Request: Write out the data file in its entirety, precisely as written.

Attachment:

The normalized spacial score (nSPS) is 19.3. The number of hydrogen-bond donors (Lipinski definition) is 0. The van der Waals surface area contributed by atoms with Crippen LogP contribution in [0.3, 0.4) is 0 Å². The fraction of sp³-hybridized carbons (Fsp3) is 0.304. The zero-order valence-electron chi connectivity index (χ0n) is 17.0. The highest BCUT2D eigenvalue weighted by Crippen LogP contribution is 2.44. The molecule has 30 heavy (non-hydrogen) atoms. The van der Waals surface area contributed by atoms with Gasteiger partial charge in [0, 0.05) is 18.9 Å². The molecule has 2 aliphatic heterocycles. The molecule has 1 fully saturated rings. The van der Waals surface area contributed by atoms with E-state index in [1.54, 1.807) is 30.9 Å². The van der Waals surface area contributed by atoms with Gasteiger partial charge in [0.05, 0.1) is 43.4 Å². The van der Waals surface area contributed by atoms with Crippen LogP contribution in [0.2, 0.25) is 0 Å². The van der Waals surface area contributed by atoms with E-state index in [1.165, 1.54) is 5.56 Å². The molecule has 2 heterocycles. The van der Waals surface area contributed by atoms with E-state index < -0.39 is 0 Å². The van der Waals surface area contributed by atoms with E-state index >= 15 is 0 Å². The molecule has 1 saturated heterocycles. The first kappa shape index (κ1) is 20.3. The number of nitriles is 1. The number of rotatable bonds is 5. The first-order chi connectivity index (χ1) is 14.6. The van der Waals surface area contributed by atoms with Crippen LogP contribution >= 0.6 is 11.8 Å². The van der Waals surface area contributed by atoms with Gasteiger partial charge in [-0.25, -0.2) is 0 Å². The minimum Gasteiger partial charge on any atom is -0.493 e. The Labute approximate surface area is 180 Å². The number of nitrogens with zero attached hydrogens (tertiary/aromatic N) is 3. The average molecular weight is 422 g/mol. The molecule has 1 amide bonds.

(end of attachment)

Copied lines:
The normalized spacial score (nSPS) is 19.3. The number of hydrogen-bond donors (Lipinski definition) is 0. The van der Waals surface area contributed by atoms with Crippen LogP contribution in [0.3, 0.4) is 0 Å². The fraction of sp³-hybridized carbons (Fsp3) is 0.304. The zero-order valence-electron chi connectivity index (χ0n) is 17.0. The highest BCUT2D eigenvalue weighted by Crippen LogP contribution is 2.44. The molecule has 30 heavy (non-hydrogen) atoms. The van der Waals surface area contributed by atoms with Gasteiger partial charge in [0, 0.05) is 18.9 Å². The molecule has 2 aliphatic heterocycles. The molecule has 1 fully saturated rings. The van der Waals surface area contributed by atoms with E-state index in [1.54, 1.807) is 30.9 Å². The van der Waals surface area contributed by atoms with Gasteiger partial charge in [0.05, 0.1) is 43.4 Å². The van der Waals surface area contributed by atoms with Crippen LogP contribution in [0.2, 0.25) is 0 Å². The van der Waals surface area contributed by atoms with E-state index in [1.165, 1.54) is 5.56 Å². The molecule has 2 heterocycles. The van der Waals surface area contributed by atoms with E-state index < -0.39 is 0 Å². The van der Waals surface area contributed by atoms with E-state index >= 15 is 0 Å². The molecule has 1 saturated heterocycles. The first kappa shape index (κ1) is 20.3. The number of nitriles is 1. The number of rotatable bonds is 5. The first-order chi connectivity index (χ1) is 14.6. The van der Waals surface area contributed by atoms with Crippen LogP contribution >= 0.6 is 11.8 Å². The van der Waals surface area contributed by atoms with Gasteiger partial charge in [-0.25, -0.2) is 0 Å². The minimum Gasteiger partial charge on any atom is -0.493 e. The Labute approximate surface area is 180 Å². The number of nitrogens with zero attached hydrogens (tertiary/aromatic N) is 3. The average molecular weight is 422 g/mol. The molecule has 1 amide bonds.